Topics include:
  • Understanding text threads and text flow methods in InDesign
  • Using Copy and Paste vs. Place
  • Choosing and combining typefaces
  • Understanding leading and how it relates to type size and column width
  • Comparing points, picas, and ems
  • Learning the proper use of white space and break characters
  • Understanding the finer points of kerning and tracking
  • Working with punctuation, special characters, ornaments, and ligatures
  • Aligning text
  • Applying global formatting with paragraph, character, and object styles
  • Refining spacing with indents
  • Creating drop caps
  • Avoiding common problems associated with justified type and text wraps
  • Setting up margins and columns
Subjects:
Design Page Layout Typography
Software:
InDesign
Author:
Nigel French

When and how to kern

So when might you want to manually kern your type? I'm not talking about the auto-kerning of Metrics, or Optical, but manual kerning. So here are a few examples. Sometimes when you use a drop cap, depending on the character that you're using, you may find that you have a collision with the characters that come after, and that is indeed the case right here. To fix this, I am going to double-click to insert my cursor between the drop cap and the letter that follows, and then press Option or Alt and the right arrow to increase the space.

Now, when I do that, something odd happens. The first time you do that, rather than the space getting looser, it actually jumps all the way over to the left, and gets tighter. That's just the way it is; that just happens. So I'm going to continue to press Option or Alt and the right arrow. Now, since I want to move in large increments, I am also going to throw in the Command or Control key to that combination, and now I let go of the Command or Control key just to move in smaller increments until I get to about there. Now, we can see that when we are applying kerning in this sort of instance, it's moving not just the one line, but however many lines are affected by the drop cap.

So there is one example. Now I am going to move to the next page, and I have here a word that is going to be problematic when we view it at larger sizes. Now, at this text size, we don't need to do anything about it; we are just going to leave it as is. But if I decide that we want to work with this type significantly larger, I am going to copy that text frame, and I am going to scale it up by holding Command and Shift, or Control+Shift, and dragging out to the right, like so.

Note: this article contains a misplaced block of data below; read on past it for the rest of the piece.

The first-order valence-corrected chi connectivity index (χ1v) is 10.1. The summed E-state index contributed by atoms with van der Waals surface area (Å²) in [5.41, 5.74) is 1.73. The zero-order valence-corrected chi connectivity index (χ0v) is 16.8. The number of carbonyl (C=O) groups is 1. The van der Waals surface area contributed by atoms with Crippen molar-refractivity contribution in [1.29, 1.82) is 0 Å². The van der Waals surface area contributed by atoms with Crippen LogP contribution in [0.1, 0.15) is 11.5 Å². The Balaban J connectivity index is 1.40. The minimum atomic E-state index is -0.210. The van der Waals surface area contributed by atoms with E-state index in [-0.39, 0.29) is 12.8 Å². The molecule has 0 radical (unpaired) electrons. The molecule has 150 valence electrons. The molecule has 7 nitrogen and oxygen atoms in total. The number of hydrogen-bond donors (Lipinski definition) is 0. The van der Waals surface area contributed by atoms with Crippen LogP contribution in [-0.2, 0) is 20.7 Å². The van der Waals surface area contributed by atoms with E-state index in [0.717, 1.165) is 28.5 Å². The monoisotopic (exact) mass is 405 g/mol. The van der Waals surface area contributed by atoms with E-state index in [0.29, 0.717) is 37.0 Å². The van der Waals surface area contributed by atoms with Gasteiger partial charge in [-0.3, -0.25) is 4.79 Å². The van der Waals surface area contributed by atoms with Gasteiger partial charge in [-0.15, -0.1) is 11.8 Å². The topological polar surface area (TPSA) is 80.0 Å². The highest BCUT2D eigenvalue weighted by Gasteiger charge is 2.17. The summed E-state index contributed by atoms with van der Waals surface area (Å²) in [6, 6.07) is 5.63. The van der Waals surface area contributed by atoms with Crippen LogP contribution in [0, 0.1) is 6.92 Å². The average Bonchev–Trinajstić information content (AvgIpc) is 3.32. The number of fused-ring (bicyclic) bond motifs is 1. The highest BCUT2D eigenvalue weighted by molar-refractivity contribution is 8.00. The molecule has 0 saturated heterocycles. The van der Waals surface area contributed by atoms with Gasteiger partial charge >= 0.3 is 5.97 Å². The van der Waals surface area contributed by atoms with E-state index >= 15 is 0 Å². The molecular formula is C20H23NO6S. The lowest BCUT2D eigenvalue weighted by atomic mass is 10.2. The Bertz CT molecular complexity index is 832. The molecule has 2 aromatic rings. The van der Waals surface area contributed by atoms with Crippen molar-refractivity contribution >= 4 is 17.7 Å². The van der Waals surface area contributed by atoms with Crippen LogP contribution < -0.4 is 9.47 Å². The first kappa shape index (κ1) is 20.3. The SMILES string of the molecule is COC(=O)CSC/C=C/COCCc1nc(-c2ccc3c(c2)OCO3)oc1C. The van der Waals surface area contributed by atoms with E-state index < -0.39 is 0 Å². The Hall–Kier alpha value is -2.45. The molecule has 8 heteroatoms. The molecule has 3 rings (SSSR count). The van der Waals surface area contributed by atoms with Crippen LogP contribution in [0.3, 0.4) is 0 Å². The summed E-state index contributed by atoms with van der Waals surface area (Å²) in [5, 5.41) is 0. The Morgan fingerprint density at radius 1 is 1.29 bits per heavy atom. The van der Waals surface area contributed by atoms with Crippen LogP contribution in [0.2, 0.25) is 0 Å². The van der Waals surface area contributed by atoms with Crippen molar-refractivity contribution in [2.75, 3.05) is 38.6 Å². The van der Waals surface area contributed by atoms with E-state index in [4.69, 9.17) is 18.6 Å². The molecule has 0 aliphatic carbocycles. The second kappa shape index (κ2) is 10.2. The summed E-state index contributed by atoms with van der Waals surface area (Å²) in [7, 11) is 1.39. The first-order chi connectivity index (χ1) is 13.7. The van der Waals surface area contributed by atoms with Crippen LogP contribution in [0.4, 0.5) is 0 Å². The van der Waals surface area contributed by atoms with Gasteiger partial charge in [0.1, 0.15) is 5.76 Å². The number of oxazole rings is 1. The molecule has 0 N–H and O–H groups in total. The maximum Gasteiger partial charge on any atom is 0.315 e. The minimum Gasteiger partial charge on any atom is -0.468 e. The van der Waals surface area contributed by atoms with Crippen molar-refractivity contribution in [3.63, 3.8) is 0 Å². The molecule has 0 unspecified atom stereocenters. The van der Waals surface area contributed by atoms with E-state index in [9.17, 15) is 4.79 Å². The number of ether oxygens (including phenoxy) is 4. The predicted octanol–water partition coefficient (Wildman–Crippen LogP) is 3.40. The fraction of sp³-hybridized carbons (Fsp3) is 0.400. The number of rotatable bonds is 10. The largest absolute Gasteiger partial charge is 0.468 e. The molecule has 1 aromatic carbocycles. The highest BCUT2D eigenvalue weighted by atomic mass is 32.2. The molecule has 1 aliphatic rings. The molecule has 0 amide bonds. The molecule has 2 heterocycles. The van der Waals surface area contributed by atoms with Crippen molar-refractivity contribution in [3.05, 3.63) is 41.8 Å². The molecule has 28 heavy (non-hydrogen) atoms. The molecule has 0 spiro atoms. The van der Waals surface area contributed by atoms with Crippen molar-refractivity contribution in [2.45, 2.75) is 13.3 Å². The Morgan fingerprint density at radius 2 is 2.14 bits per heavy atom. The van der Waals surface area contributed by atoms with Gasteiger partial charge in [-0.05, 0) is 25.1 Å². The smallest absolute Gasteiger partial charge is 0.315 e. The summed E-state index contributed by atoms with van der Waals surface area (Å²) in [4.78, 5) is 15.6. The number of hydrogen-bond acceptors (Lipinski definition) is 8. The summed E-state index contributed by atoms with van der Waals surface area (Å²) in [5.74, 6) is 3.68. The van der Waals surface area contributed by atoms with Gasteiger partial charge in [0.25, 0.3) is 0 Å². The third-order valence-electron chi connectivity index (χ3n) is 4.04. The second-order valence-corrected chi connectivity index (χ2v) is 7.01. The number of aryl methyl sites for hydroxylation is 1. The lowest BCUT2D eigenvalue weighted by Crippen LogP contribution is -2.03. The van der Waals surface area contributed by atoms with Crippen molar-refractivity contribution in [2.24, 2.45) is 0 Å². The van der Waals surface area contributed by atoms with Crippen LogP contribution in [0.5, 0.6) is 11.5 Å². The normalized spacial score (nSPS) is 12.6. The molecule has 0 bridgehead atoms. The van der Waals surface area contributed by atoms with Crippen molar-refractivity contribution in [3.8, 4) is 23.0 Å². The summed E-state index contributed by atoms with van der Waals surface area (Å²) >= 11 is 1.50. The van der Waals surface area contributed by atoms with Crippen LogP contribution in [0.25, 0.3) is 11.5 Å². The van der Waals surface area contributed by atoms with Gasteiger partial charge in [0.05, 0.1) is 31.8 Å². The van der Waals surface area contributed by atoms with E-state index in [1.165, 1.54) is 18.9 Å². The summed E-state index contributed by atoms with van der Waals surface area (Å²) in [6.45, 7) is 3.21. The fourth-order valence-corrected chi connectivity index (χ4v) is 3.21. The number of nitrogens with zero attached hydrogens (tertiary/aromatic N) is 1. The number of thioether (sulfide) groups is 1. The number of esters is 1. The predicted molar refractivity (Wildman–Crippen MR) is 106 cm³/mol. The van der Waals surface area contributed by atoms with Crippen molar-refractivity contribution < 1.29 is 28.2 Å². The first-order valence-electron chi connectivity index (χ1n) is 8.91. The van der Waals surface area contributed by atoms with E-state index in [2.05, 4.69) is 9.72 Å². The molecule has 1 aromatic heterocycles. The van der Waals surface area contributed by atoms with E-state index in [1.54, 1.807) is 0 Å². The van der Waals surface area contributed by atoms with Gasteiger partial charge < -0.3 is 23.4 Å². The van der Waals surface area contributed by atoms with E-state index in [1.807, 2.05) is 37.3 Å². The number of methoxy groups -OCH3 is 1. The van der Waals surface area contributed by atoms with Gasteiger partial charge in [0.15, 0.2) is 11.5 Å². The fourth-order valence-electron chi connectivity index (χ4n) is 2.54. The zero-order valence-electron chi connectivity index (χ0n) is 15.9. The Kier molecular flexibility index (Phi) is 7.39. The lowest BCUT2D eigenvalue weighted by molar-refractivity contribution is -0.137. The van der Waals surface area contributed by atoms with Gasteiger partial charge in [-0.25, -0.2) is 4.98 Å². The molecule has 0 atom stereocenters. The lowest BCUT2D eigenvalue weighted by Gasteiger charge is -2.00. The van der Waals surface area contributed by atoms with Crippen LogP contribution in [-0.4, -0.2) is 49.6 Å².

So what we have here is the A leaning away from the diagonal on the W, and then we have the same sort of thing, but in mirror, with the A and the V, and then we have the angle of the V up against the straight sided character, the I, and then the straight sided edge of the N up against the curve of the G. So a number of issues that we have here; this is a problematic word to be working with at display sizes. So I am going to insert my cursor between these two characters.

And incidentally, just before I do that, it's an old trick that if you want to better see where the kerning problems are in your document, print out the page, look at it upside down, and squint. Now, obviously I can't do that here for you, but we could rotate the spread, and arguably, if we squint out that, perhaps we can more clearly see where the spacing looks a little bit uneven. I think especially between the G and the N, and it looks like we have more space between the N and the I than between the I and the V, and then a bit more space there.

So I'm going to now clear the rotation, and start doing some kerning. I will insert my cursor at that point. I have my kerning unit set to 1, or indeed I don't; good job I checked. I'm now going to press Option or Alt and my left arrow, tightening up that space, and then pressing my right arrow to move to the next letter pair. I'll do a bit more there, move to the next letter pair. Well, here I might even add a little space, and then reduce the space a bit there, and a bit there.

Now, I can't say enough how subjective this is, so if you do this yourself, you are going to get a different result from me. It does just come with practice, and you may be looking at this and thinking, well, I would have done it differently. And truth is, when I look at my own work the next day, I often think, yeah, well I would do that differently as well. And it's another of those things that it's hard to know when to stop, but I think I prefer the result there. Let's just compare that with how it would look without that manual kerning.

So I am just going to select this text now to restore it to the way it was. I will just come and put it back to Metrics. So the one on the top is my manually kerned example, and the one beneath it is just with the auto-kerning alone. Okay, one other example, and that is when working with script typefaces. Script typefaces can suffer at the hands of kerning; auto-kerning, and manual kerning. Now, here I have the same piece of type with different kerning methods applied.

Now, in this case, the Metrics kerning is working well, because it's been designed specifically for this typeface. This being a script typeface, it's very important that the letters actually connect with each other the way they would if it were handwritten. We can see that when Optical kerning is applied, that doesn't actually happen. If we look at the A and the N right there, that is not what we want to have happen at all. That's a sure sign of amateur letter spacing.

We want to fix that, and the easy fix in this case is just to use the more appropriate -- and I think the keyword there is appropriate; there is no right or wrong with Optical or Metrics, it's just appropriate for whatever font you're using, and that's going to fix that problem. Now, if you're working with a script typeface, and you find that the Metrics doesn't work, do look out for where the letters should join, and if they don't, then you will have to come in and apply some manual kerning to make sure that they do. So there we have three examples of when you might want to kern: to fix a character collision with a drop cap, when working with script typefaces, and when working with headline size type, especially type that presents you with problematic letter pairs.

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The exercise files provided aren't working in my version of InDesign (CS4, CS5, or CS5.5). What should I use?
This course was recorded using InDesign CS6. For InDesign users working with CS4, CS5, or CS5.5, IDML files are provided.
Q: Where can I learn more about graphic design?
A: Discover more about this topic by visiting graphic design on lynda.com.